But I guess that’s the price one has to pay to be able to modify the look of your static website as a hobbyist. There’s no such thing as a free lunch. You either pay with money or with time you could spend earning that money.

I’m with you. Acquiring a new skill definitely requires investing time or money. Sometimes both. Just downloading a new skill to one’s brain, like in The Matrix, would be cool, but it is still fiction, as far as I know. :blush:

And I’m not surprised that many Hugo learning resources out there assume basic knowledge of how to use a text editor. Again, it’s a tool aimed at programmers.

But I’m curious about the Mac thing. Where did you read that owning a Mac is a requirement? I’ve mentored and teched programming to kids through an initiative called CoderDojo. Students use various devices like PCs and Macs, Chromebooks, and Raspberry Pis. I can’t say the choice of hardware or operating system affects how fast they learn or that learning on a Mac would be less painful than on a Raspberry Pi.

The things I would have done to have access to a machine as powerful as the Raspberry Pi 400 when I was a kid and first learned to program. :blush:

What kind of customizations do you want on your; maybe we could figure it out together?

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Hey @sod thanks very much for what you said here, it validates my experience of feeling frustrated as a newbie. I just bought the book you linked to, and grabbed that Udemy class. It helps to hear from someone much more experienced that yes, this is a difficult thing for a total beginner to jump into.

Thank you @renevanbelzen for bringing this up! I have only a little experience with HTML and CSS, and I’m trying to start my own Hugo site as an addition to my microblog, and it’s been frustrating. I’m right there with ya. I really like what Hugo can do, but under the hood I’ve been quite lost. I’m optimistic, though!

Oh, thank you, I’m glad my post was helpful to you. Please, let me know how you find the book and course. I would like to know if they are any good. :relaxed:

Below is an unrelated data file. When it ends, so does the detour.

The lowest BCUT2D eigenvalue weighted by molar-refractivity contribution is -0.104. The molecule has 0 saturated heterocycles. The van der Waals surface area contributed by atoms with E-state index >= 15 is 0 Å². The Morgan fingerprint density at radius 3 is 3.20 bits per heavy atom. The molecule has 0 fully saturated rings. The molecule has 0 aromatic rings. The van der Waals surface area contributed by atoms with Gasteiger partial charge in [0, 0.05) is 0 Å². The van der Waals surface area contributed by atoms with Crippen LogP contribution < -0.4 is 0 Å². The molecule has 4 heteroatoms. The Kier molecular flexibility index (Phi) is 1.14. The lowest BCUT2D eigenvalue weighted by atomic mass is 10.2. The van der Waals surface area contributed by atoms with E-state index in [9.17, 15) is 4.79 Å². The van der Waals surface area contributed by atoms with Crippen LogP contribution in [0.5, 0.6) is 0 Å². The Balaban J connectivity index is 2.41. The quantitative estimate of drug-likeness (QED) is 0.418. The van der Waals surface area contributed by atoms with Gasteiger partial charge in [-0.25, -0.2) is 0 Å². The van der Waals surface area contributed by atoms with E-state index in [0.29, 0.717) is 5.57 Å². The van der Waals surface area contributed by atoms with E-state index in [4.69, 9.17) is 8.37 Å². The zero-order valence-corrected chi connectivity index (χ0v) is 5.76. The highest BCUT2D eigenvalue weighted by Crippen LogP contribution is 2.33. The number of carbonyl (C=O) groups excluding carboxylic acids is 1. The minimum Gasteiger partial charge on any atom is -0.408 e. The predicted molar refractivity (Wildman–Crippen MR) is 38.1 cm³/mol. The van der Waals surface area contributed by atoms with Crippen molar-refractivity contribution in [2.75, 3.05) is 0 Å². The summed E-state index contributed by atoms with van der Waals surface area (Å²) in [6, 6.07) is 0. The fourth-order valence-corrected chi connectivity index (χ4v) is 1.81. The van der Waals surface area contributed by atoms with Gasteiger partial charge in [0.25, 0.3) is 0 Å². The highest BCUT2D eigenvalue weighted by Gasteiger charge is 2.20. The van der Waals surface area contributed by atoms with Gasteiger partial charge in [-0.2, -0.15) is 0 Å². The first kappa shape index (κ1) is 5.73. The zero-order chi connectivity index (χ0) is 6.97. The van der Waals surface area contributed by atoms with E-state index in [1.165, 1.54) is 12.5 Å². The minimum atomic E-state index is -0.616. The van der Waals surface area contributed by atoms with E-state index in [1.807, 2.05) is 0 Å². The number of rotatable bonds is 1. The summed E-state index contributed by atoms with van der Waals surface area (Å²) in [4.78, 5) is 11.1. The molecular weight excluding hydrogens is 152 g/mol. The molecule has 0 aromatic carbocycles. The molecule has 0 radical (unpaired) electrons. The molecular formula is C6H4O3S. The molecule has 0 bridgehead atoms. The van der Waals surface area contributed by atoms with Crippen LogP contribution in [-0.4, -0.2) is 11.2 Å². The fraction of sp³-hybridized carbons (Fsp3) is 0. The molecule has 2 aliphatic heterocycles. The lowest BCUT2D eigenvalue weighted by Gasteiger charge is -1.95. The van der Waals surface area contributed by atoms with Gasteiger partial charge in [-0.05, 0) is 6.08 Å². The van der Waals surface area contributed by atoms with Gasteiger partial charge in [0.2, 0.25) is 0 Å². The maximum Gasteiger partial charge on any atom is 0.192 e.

And yes, getting into Hugo as a newbie is way more complex than it needs to be. There are definitely alternative static site generators out there, like Jekyll or Eleventy, with better official documentation, third-party learning resources, and communities more welcoming to newbies.

But if the goal is to customize themes or make plug-ins, I’m afraid there’s no way around it. You must learn at least a little bit of Hugo and how Go templates work.

I’m happy to hear you’re still optimistic. I’m sure it will eventually click if you stick with it. Feel free to ask questions here on the forum or mention me on the timeline. I will try my best to help you out. :relaxed:

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I certainly feel blessed with a Raspberry Pi-400 homecomputer, now it’s almost impossible to get a Pi board due to chip shortages.

Then there is the idea among regular microbloggers that adjusting settings is what programming is all about. Rebuilding parts of the system never seems to occur to them. This is the sad truth of the current trend of computers as appliances and software in walled gardens. People who grew up with these ideas don’t realize there used to be a time one had to build one’s own computer, and one could, if persistent enough.